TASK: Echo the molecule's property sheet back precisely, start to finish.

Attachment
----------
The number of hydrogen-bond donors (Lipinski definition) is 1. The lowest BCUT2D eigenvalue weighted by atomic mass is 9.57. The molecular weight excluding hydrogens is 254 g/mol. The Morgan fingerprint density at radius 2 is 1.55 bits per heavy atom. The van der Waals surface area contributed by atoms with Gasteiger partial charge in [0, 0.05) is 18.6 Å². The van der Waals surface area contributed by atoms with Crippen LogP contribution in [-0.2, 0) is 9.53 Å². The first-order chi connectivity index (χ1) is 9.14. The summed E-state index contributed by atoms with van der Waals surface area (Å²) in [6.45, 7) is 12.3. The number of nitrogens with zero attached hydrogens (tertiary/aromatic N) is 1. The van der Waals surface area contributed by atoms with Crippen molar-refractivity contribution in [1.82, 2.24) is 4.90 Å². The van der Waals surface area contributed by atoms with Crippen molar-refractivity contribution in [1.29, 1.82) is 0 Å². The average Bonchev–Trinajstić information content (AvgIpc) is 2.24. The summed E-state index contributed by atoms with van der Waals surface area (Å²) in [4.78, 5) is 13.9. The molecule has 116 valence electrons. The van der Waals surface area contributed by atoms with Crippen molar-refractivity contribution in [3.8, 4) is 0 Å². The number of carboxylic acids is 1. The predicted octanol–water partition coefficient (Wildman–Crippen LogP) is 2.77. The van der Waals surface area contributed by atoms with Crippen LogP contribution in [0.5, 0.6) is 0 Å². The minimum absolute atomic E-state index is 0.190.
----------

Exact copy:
The number of hydrogen-bond donors (Lipinski definition) is 1. The lowest BCUT2D eigenvalue weighted by atomic mass is 9.57. The molecular weight excluding hydrogens is 254 g/mol. The Morgan fingerprint density at radius 2 is 1.55 bits per heavy atom. The van der Waals surface area contributed by atoms with Gasteiger partial charge in [0, 0.05) is 18.6 Å². The van der Waals surface area contributed by atoms with Crippen LogP contribution in [-0.2, 0) is 9.53 Å². The first-order chi connectivity index (χ1) is 9.14. The summed E-state index contributed by atoms with van der Waals surface area (Å²) in [6.45, 7) is 12.3. The number of nitrogens with zero attached hydrogens (tertiary/aromatic N) is 1. The van der Waals surface area contributed by atoms with Crippen molar-refractivity contribution in [1.82, 2.24) is 4.90 Å². The van der Waals surface area contributed by atoms with Crippen molar-refractivity contribution in [1.29, 1.82) is 0 Å². The average Bonchev–Trinajstić information content (AvgIpc) is 2.24. The summed E-state index contributed by atoms with van der Waals surface area (Å²) in [4.78, 5) is 13.9. The molecule has 116 valence electrons. The van der Waals surface area contributed by atoms with Crippen molar-refractivity contribution in [3.8, 4) is 0 Å². The number of carboxylic acids is 1. The predicted octanol–water partition coefficient (Wildman–Crippen LogP) is 2.77. The van der Waals surface area contributed by atoms with Crippen LogP contribution in [0.5, 0.6) is 0 Å². The minimum absolute atomic E-state index is 0.190.